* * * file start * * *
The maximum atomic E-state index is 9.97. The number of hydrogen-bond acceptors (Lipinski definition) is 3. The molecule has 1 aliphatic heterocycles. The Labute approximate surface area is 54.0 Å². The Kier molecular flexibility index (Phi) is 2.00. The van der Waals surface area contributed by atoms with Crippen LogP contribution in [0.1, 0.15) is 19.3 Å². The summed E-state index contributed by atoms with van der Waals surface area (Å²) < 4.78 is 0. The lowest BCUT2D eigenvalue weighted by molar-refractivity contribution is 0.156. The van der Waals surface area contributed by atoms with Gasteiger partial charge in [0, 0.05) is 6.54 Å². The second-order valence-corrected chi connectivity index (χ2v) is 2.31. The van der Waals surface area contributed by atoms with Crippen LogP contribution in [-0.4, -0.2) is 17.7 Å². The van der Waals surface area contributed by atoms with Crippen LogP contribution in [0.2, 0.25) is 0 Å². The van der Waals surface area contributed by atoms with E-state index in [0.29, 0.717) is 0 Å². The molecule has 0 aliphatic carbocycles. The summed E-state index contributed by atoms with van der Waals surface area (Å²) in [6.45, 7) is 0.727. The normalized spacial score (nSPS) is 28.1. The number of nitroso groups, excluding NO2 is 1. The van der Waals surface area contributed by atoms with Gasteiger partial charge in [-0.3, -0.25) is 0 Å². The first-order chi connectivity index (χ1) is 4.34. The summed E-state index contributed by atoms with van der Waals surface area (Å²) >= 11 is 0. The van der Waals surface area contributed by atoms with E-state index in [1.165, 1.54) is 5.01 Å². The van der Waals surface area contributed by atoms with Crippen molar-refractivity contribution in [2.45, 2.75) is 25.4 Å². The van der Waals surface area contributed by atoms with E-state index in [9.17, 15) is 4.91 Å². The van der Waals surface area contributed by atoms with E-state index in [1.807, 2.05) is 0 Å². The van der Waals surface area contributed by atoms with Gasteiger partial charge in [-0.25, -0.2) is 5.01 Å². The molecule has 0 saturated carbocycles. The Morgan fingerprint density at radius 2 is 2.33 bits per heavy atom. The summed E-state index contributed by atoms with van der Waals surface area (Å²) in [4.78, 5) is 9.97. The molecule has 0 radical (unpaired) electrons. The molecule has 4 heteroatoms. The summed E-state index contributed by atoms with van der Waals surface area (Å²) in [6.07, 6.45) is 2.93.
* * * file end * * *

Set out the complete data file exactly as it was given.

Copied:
The maximum atomic E-state index is 9.97. The number of hydrogen-bond acceptors (Lipinski definition) is 3. The molecule has 1 aliphatic heterocycles. The Labute approximate surface area is 54.0 Å². The Kier molecular flexibility index (Phi) is 2.00. The van der Waals surface area contributed by atoms with Crippen LogP contribution in [0.1, 0.15) is 19.3 Å². The summed E-state index contributed by atoms with van der Waals surface area (Å²) < 4.78 is 0. The lowest BCUT2D eigenvalue weighted by molar-refractivity contribution is 0.156. The van der Waals surface area contributed by atoms with Gasteiger partial charge in [0, 0.05) is 6.54 Å². The second-order valence-corrected chi connectivity index (χ2v) is 2.31. The van der Waals surface area contributed by atoms with Crippen LogP contribution in [-0.4, -0.2) is 17.7 Å². The van der Waals surface area contributed by atoms with Crippen LogP contribution in [0.2, 0.25) is 0 Å². The van der Waals surface area contributed by atoms with E-state index in [0.29, 0.717) is 0 Å². The molecule has 0 aliphatic carbocycles. The summed E-state index contributed by atoms with van der Waals surface area (Å²) in [6.45, 7) is 0.727. The normalized spacial score (nSPS) is 28.1. The number of nitroso groups, excluding NO2 is 1. The van der Waals surface area contributed by atoms with Gasteiger partial charge in [-0.3, -0.25) is 0 Å². The first-order chi connectivity index (χ1) is 4.34. The summed E-state index contributed by atoms with van der Waals surface area (Å²) >= 11 is 0. The van der Waals surface area contributed by atoms with E-state index in [1.165, 1.54) is 5.01 Å². The van der Waals surface area contributed by atoms with Crippen molar-refractivity contribution in [2.45, 2.75) is 25.4 Å². The van der Waals surface area contributed by atoms with E-state index in [9.17, 15) is 4.91 Å². The van der Waals surface area contributed by atoms with E-state index in [1.807, 2.05) is 0 Å². The van der Waals surface area contributed by atoms with Gasteiger partial charge in [-0.25, -0.2) is 5.01 Å². The molecule has 0 saturated carbocycles. The Morgan fingerprint density at radius 2 is 2.33 bits per heavy atom. The summed E-state index contributed by atoms with van der Waals surface area (Å²) in [4.78, 5) is 9.97. The molecule has 0 radical (unpaired) electrons. The molecule has 4 heteroatoms. The summed E-state index contributed by atoms with van der Waals surface area (Å²) in [6.07, 6.45) is 2.93.